Regular face, left aligned in the box, and a lo
wercase letter for the first letter.

Attribute values can also be included in the second compartment of object boxes. The notation is to list
each attribute name followed by an equal sign and the value. Attribute values are also left aligned and
regular ty
pe face are used.

o

Internal identifiers

should not be confused

with real
-
world
attributes
:

Some implementation media
require that an object have a
unique identifier
. These identifiersare implicit in a class model



so they
should not be
list
ed
explicitly.
E.g.

Figure
emphasizes the point.
Most
OO
languages
automatically generate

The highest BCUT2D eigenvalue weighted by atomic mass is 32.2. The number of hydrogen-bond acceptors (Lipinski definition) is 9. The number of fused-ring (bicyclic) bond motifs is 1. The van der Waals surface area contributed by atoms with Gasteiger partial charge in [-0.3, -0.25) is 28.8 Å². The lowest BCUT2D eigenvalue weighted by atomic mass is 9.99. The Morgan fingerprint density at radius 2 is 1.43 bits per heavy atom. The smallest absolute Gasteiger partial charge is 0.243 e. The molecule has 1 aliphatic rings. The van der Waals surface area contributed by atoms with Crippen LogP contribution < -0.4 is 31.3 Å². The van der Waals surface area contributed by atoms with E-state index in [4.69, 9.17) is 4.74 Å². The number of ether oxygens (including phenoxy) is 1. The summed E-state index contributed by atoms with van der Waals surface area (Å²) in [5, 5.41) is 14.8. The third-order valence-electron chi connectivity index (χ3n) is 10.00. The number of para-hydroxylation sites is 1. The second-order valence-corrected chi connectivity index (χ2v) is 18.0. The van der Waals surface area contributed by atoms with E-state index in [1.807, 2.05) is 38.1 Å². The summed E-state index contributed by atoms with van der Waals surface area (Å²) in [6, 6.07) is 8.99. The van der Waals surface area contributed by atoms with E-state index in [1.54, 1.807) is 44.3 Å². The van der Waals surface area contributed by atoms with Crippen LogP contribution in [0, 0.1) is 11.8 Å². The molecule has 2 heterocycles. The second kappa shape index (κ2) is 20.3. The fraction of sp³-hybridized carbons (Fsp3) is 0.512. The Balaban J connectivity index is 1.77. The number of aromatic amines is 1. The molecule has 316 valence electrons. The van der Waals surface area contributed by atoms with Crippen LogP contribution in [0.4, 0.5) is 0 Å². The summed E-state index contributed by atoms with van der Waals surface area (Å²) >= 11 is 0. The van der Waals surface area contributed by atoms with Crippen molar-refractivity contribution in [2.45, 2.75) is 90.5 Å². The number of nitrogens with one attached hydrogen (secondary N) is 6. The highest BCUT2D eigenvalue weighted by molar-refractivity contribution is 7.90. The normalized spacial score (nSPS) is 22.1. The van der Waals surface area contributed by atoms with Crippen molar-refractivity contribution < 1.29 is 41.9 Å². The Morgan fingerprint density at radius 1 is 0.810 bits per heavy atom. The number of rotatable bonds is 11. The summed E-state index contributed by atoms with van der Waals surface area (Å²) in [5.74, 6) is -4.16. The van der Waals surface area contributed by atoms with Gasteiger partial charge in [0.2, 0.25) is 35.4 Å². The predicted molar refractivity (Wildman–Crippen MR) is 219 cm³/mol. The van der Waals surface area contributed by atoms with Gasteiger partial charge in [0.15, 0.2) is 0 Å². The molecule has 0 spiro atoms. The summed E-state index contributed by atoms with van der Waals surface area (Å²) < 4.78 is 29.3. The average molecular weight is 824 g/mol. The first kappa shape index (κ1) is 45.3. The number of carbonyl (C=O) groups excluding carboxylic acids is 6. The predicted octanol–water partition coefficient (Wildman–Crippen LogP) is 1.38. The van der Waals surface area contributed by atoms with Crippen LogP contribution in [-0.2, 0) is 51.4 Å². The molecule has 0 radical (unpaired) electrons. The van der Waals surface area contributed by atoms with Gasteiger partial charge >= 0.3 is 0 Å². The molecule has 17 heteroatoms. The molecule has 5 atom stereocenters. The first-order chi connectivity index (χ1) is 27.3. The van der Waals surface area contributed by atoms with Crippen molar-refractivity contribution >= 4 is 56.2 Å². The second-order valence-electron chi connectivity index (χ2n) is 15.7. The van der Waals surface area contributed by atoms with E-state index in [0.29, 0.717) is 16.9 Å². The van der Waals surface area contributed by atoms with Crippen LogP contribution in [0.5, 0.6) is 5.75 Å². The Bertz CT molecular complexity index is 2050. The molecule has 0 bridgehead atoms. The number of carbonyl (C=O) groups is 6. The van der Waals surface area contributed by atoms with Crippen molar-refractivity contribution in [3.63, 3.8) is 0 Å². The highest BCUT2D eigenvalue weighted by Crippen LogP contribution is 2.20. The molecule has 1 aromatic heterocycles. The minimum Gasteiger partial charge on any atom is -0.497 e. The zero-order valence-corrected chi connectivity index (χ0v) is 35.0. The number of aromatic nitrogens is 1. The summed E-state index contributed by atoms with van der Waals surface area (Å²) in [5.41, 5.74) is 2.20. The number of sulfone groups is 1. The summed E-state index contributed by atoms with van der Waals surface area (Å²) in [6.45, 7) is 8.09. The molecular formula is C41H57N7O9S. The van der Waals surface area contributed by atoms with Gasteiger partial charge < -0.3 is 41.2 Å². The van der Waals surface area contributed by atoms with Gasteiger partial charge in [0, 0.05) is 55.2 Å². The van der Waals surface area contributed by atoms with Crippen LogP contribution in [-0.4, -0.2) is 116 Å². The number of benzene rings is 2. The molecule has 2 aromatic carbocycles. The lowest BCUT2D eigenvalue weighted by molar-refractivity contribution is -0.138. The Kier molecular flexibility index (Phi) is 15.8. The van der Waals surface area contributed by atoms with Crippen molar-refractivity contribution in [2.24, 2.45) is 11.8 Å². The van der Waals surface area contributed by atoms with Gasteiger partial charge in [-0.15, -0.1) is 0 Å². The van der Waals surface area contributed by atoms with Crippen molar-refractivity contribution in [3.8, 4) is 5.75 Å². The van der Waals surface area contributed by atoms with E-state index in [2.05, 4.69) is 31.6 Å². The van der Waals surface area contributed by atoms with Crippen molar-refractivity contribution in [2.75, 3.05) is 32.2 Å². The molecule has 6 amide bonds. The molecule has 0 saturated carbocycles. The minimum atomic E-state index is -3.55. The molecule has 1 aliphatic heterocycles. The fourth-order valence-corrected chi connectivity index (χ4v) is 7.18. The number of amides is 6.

identifiers with whichto
reference objects.
Identifiers
can
also

be

readily define
d
for
databases. Identifiers are a computerartifact and have no intrinsic
meaning.Internal identifiers
arepurely an implementation convenience and have no application meaning.
In contrast, for
example, T
axpayer number, license plate number, and telephone number are not internal identifiers
becausethey have meaning in the real wo
rld. Rather they are legitimate attributes.

o

Values

should not be
confuse
d

with
objects.

An attribute should describe values, not objects.
Unlikeobjects, values lack identity.
E.g. all occurrences of the integer" 17" are indistinguishable,as are all
occurren
ces of the string "Canada." The country Canada is an object,whose name attribute has the
value "Canada" (the string).

Operations

and Methods
:

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o

Anoperation is a
function or procedure

that may be applied to or by objects in a class. Hire,fire,
andpayDividend

are operations on class Company. Open, close, hide, and redisplay areoperations on
class Window.

o

All objects in a class
share